11:08 The pork tapeworm seems to cause a disorder in humans called cysticercosis, whereas the beef tapeworm doesn't usually cause that disease in human beings.

    11:22 And you get this cysticercosis by ingesting the egg from one of these worms, from contaminated food or water.

    11:33 Schistosomiasis can certainly cause abscess anywhere and the worms can migrate anywhere via the bloodstream and every once in a while will be the cause of the brain abscess.

    11:48 But, personally, I've never seen a patient with a Schistosoma brain abscess.

    11:54 And this is also acquired by wading or swimming in freshwater in developing countries.

    12:03 Also found in the Far East is Paragonimus, which is from the consumption of freshwater crustaceans, once again something you won't find me ingesting.

    About the Lecture

    The lecture Brain Abscess: Etiology by John Fisher, MD is from the course CNS Infection—Infectious Diseases. It contains the following chapters:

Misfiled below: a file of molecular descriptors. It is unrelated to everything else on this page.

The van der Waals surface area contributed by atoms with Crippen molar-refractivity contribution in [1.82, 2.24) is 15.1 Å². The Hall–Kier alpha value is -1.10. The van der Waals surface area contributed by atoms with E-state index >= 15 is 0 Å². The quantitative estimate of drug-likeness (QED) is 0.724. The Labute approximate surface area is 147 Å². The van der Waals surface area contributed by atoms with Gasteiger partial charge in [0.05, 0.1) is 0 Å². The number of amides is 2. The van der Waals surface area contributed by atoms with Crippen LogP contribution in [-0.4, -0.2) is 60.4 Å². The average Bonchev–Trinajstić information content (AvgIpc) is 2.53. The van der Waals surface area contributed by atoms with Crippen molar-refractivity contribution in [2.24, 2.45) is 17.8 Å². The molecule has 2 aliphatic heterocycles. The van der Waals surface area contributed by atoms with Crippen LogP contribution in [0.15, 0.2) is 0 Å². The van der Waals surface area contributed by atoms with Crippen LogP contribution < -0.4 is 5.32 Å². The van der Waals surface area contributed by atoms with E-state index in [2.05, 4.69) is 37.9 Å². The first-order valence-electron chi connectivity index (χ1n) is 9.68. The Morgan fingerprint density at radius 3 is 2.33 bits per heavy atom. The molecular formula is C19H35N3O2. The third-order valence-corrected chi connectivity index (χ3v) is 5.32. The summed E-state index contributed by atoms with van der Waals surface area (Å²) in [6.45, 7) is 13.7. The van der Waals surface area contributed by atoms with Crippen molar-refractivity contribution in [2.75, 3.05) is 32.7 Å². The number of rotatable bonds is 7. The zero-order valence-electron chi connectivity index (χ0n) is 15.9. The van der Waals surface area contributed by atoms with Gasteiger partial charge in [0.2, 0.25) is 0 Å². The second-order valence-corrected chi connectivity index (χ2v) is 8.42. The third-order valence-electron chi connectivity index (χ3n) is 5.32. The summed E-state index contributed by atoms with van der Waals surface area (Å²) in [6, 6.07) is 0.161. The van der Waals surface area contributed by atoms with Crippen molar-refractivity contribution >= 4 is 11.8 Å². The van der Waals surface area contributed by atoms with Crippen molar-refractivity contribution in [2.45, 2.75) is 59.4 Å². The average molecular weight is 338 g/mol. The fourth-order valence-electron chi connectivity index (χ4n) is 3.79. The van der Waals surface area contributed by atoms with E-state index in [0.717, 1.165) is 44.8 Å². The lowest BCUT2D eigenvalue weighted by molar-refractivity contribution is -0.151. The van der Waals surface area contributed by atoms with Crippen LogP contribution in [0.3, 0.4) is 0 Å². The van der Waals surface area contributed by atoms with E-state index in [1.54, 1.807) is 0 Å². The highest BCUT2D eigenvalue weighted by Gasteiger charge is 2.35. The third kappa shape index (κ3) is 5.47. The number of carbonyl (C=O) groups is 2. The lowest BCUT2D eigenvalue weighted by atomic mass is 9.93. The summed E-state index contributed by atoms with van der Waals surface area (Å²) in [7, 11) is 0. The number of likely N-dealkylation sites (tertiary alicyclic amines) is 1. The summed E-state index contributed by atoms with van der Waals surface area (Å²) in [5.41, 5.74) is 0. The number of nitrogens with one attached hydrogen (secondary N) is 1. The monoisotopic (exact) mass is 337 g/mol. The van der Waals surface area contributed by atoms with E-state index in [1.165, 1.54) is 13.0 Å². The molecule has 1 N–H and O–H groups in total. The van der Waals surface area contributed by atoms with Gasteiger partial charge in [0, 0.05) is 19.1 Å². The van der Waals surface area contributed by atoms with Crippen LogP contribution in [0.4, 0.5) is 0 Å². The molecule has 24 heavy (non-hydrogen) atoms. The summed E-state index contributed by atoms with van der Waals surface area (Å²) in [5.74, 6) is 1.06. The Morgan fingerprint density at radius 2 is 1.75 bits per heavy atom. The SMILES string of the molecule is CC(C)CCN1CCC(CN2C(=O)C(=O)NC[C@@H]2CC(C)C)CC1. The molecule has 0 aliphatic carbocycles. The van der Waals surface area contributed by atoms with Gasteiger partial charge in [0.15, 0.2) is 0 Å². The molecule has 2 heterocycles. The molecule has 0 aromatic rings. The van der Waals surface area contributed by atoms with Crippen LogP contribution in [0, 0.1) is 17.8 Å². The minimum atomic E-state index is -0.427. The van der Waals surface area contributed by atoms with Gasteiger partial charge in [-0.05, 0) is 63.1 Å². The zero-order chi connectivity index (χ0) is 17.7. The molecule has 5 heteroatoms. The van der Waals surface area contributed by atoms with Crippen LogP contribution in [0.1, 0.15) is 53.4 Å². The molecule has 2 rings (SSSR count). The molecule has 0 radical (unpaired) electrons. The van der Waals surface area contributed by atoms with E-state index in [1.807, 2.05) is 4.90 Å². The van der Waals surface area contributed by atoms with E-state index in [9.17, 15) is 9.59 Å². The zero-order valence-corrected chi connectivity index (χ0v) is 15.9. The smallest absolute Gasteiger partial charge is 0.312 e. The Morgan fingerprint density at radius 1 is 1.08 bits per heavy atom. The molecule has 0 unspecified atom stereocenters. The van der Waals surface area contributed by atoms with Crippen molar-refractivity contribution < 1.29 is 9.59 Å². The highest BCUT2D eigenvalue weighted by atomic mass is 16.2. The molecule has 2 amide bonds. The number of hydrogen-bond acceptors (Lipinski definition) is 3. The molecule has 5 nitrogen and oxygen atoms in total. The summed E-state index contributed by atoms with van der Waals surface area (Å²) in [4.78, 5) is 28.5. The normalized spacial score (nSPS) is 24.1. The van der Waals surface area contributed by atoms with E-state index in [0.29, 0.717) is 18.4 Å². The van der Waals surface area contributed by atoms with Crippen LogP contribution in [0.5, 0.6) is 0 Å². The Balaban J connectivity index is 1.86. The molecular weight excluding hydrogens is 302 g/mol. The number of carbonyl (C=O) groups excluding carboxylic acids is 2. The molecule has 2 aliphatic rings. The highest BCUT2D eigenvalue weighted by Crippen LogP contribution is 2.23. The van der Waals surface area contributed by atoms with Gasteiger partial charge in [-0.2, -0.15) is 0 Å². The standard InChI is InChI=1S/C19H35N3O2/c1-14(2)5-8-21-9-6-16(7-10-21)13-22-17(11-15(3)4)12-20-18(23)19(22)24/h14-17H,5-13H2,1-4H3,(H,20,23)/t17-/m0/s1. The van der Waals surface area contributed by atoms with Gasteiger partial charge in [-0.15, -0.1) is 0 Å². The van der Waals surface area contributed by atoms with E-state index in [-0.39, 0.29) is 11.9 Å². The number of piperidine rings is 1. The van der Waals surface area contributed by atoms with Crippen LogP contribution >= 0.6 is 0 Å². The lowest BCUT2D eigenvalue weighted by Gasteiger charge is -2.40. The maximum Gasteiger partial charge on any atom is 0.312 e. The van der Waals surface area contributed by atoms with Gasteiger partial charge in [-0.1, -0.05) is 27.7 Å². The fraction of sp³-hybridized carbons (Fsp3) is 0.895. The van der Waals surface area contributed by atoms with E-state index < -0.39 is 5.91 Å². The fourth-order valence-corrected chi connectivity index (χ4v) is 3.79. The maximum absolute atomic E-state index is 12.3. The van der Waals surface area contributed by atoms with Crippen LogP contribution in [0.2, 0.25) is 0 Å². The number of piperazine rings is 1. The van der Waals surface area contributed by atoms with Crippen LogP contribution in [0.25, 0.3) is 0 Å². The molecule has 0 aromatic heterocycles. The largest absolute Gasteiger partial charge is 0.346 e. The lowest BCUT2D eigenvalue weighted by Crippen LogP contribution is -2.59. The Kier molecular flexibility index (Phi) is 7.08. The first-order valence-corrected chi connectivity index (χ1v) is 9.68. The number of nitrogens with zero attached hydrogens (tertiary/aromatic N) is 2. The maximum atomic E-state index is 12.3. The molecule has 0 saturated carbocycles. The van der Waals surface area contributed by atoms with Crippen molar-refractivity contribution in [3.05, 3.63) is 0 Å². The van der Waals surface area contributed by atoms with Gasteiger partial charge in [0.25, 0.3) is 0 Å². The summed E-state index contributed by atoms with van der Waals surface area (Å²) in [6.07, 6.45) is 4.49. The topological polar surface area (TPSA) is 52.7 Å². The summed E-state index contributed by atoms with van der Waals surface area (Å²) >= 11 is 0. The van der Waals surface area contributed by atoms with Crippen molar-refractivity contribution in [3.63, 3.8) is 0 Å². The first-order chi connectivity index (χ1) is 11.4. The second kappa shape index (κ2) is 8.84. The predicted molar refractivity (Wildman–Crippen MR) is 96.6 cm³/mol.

• Brain Abscess – Etiology
    • Brain Abscess – Fungi
    • Brain Abscess – Protozoa
    • Brain Abscess – Helminths

    Included Quiz Questions

    1. From contiguous suppurative spread
    2. Due to trauma
    3. Due to hematogenous spread
    4. Most are idiopathic
    5. Due to near drowning episodes
    1. Streptococci bacteria
    2. Staphylococcus bacteria
    3. Schistosoma worms
    4. Aspergillus fungi
    5. Toxoplasma protozoa
    1. Polymicrobial aerobic and anaerobic species
    2. Enteroccus species
    3. Staphylococcus species
    4. Nocardia species
    5. Haemophilus influenzae